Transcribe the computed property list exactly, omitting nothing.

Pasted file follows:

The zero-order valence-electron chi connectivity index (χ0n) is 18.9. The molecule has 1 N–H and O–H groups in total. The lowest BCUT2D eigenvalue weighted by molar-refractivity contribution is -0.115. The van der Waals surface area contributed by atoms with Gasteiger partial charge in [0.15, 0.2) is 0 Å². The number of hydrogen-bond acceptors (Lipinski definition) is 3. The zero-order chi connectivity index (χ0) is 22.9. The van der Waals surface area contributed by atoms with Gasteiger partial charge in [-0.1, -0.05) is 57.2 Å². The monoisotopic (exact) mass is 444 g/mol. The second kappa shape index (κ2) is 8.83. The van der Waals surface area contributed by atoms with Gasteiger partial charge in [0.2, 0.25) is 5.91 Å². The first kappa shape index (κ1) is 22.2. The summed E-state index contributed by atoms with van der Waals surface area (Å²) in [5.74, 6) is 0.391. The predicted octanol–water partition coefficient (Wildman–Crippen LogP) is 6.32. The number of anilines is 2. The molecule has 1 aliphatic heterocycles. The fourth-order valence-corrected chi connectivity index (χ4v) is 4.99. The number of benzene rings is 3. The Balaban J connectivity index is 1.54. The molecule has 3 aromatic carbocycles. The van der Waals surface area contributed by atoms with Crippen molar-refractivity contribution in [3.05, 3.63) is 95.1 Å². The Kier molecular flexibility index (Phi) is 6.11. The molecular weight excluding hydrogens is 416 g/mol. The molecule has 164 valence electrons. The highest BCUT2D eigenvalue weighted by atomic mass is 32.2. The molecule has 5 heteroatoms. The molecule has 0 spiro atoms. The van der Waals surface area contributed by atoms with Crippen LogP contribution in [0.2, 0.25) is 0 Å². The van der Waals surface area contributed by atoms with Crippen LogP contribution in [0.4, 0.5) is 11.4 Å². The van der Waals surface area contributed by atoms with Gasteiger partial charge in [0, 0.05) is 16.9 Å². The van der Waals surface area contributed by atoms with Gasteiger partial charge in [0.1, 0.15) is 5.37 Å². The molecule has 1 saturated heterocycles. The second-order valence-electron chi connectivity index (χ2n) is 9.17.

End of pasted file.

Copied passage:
The zero-order valence-electron chi connectivity index (χ0n) is 18.9. The molecule has 1 N–H and O–H groups in total. The lowest BCUT2D eigenvalue weighted by molar-refractivity contribution is -0.115. The van der Waals surface area contributed by atoms with Gasteiger partial charge in [0.15, 0.2) is 0 Å². The number of hydrogen-bond acceptors (Lipinski definition) is 3. The zero-order chi connectivity index (χ0) is 22.9. The van der Waals surface area contributed by atoms with Gasteiger partial charge in [-0.1, -0.05) is 57.2 Å². The monoisotopic (exact) mass is 444 g/mol. The second kappa shape index (κ2) is 8.83. The van der Waals surface area contributed by atoms with Gasteiger partial charge in [0.2, 0.25) is 5.91 Å². The first kappa shape index (κ1) is 22.2. The summed E-state index contributed by atoms with van der Waals surface area (Å²) in [5.74, 6) is 0.391. The predicted octanol–water partition coefficient (Wildman–Crippen LogP) is 6.32. The number of anilines is 2. The molecule has 1 aliphatic heterocycles. The fourth-order valence-corrected chi connectivity index (χ4v) is 4.99. The number of benzene rings is 3. The Balaban J connectivity index is 1.54. The molecule has 3 aromatic carbocycles. The van der Waals surface area contributed by atoms with Crippen molar-refractivity contribution in [3.05, 3.63) is 95.1 Å². The Kier molecular flexibility index (Phi) is 6.11. The molecular weight excluding hydrogens is 416 g/mol. The molecule has 164 valence electrons. The highest BCUT2D eigenvalue weighted by atomic mass is 32.2. The molecule has 5 heteroatoms. The molecule has 0 spiro atoms. The van der Waals surface area contributed by atoms with Crippen LogP contribution in [0.2, 0.25) is 0 Å². The van der Waals surface area contributed by atoms with Crippen LogP contribution in [0.4, 0.5) is 11.4 Å². The van der Waals surface area contributed by atoms with Gasteiger partial charge in [0, 0.05) is 16.9 Å². The van der Waals surface area contributed by atoms with Gasteiger partial charge in [0.1, 0.15) is 5.37 Å². The molecule has 1 saturated heterocycles. The second-order valence-electron chi connectivity index (χ2n) is 9.17.